Yeah, we've got four boxes for three cats, and we've tried keeping the boxes separate, but I guess they weren't separated enough. I'm gonna try moving one to the laundry room, and putting a new one in a corner of the living room, to see if that helps.
There is no such thing as a science experiment gone wrong.

User avatar
Catawampus
Posts: 2087
Joined: Fri Jul 12, 2013 10:47 pm

Re: More Stuff

Post by Catawampus » Thu Sep 26, 2019 8:16 am

Alkarii wrote:
Tue Sep 24, 2019 12:11 am
Yeah, we've got four boxes for three cats, and we've tried keeping the boxes separate, but I guess they weren't separated enough. I'm gonna try moving one to the laundry room, and putting a new one in a corner of the living room, to see if that helps.
Sometimes where the box is located, or whether it's an enclosed or an open box, makes a difference.

And sometimes it doesn't.

Personally, every cat I've had has had no problem with litter boxes, so I don't have direct experience with the problem.

Alkarii
Posts: 1412
Joined: Sun Nov 09, 2014 3:02 pm

Re: More Stuff

Post by Alkarii » Fri Sep 27, 2019 12:41 am

Yeah, this is one of only two cats I recall us having that had an issue with going somewhere other than the litter box. The other cat would pee on the couch, and we think it's because she had been rescued from a hoarder's house, along with around a hundred other cats.

On a couple of unrelated notes:

I believe we are really close to being free of bedbugs, as I haven't seen a live adult in a couple of weeks, and a very small one last week (I saw something small crawling on my nightstand, and didn't actually look before squishing it).

I also ended up with an ingrown toenail last week, and it got infected, so I went to the walk in clinic and got it removed. The shots were awful as hell, but at least this time it wasn't into the end of my toe.
There is no such thing as a science experiment gone wrong.

User avatar
lake_wrangler
Posts: 3644
Joined: Sun Aug 05, 2012 8:16 am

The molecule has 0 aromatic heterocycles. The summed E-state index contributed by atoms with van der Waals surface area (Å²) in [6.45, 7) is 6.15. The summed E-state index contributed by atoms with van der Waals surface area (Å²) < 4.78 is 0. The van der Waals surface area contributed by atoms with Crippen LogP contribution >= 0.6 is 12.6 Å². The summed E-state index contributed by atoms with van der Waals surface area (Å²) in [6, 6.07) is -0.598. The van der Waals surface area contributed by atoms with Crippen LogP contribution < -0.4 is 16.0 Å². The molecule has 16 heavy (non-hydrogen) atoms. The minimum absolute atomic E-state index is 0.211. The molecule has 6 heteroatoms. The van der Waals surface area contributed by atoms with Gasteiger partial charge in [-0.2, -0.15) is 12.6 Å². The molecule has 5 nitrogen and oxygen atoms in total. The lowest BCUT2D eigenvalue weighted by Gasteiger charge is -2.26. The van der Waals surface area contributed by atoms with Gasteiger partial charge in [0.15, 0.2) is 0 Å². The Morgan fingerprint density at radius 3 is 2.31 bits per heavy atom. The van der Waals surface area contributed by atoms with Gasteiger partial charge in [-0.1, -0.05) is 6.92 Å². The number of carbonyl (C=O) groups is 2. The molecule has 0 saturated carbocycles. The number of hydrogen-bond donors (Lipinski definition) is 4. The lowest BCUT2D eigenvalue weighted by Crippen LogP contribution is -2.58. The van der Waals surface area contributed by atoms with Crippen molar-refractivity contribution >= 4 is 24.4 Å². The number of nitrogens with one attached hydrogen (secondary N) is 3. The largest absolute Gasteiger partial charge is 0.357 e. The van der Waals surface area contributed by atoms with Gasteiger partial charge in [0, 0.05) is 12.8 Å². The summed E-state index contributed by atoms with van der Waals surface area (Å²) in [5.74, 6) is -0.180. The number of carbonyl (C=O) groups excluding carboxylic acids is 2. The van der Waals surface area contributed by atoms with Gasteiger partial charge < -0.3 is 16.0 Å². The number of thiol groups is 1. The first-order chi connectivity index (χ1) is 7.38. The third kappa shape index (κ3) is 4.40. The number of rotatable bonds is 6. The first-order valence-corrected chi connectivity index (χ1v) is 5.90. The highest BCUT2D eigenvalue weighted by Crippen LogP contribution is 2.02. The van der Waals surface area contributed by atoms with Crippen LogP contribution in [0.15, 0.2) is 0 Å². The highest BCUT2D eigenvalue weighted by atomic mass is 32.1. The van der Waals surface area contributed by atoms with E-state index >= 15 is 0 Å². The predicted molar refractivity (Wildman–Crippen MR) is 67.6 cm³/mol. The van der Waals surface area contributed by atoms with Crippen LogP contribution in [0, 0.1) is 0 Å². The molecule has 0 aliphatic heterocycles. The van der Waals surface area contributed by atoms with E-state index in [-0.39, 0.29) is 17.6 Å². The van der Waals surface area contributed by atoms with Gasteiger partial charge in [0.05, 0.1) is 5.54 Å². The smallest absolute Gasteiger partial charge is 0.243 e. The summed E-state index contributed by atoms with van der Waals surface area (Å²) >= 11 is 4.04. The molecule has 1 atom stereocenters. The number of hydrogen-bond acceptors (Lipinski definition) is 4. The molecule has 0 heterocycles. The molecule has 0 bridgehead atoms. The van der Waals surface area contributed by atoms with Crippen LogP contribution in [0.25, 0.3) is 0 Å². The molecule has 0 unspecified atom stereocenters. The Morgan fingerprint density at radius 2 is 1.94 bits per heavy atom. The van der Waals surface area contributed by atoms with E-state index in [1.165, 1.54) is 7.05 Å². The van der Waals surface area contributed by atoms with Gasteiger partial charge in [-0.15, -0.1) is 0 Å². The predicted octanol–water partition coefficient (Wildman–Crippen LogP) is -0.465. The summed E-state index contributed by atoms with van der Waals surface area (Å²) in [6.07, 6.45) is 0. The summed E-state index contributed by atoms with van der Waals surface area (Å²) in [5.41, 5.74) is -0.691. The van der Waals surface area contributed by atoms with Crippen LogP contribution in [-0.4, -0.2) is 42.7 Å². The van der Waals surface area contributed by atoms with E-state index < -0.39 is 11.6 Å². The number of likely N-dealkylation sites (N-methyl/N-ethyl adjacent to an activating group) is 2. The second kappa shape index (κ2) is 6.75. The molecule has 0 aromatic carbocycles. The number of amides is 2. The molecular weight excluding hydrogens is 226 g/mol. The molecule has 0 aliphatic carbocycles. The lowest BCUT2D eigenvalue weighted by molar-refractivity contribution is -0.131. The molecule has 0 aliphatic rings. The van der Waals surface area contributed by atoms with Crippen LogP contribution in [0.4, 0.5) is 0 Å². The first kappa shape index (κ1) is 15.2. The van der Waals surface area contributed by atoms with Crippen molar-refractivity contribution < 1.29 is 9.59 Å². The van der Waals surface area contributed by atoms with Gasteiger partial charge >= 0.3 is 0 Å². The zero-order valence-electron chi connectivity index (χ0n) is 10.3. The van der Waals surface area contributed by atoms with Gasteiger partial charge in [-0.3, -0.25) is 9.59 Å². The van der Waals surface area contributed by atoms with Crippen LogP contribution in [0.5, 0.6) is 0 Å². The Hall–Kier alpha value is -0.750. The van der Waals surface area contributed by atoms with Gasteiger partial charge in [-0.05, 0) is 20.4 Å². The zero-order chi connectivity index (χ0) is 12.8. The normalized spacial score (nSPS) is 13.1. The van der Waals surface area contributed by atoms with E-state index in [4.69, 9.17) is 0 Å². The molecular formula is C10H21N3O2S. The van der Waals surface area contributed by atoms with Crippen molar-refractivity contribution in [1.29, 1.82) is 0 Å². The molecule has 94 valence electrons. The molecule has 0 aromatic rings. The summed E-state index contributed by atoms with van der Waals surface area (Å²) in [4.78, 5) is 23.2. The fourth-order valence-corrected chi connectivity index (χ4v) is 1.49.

Location: Montréal, Québec, Canada

Re: More Stuff

Post by lake_wrangler » Sat Sep 28, 2019 4:18 pm

Alkarii wrote:
Fri Sep 27, 2019 12:41 am
I also ended up with an ingrown toenail last week, and it got infected, so I went to the walk in clinic and got it removed. The shots were awful as hell, but at least this time it wasn't into the end of my toe.
I had an ingrown toe nail once, back in the early 90s... A horse had stepped on my foot and somehow twisted its hoof on it before stepping off. It made a huge blood blister underneath the big toe nail, pulling one side of the nail right out of its moorings, so to speak. A day or two later, another horse stepped on the same foot, bursting the blood blister in the process. Now the nail was loose. Going to the camp nurse's office, she pulled out the nail with some pliers.

It took a while to regrow, but when it did, it went ingrown. My big toe was so swollen from the infection, that when they tried a topical anastethic (via spray), it was not enough to make a difference. When he tried to go in with his instruments, I let out a shout such that they heard me in the waiting room! They had to anastethize via some needles. When the toenail grew again, it was about a full millimeter thick or more! Every once in a while, I have to cut it very short, because if I don't, it gets closer to the end of the toe and it becomes hard to insert a nail clipper underneath it. Even now, some 25+ years later, I'm reminded of the mishap with the horse every time I cut my toe nails...

(Just trying to encourage you, of course... ;) )

Alkarii
Posts: 1412
Joined: Sun Nov 09, 2014 3:02 pm

Re: More Stuff

Post by Alkarii » Sat Oct 05, 2019 11:32 am

I've decided that this is the last time I go to the dealership to get an oil change. I won't have to wait if I just get the tools and do all that myself.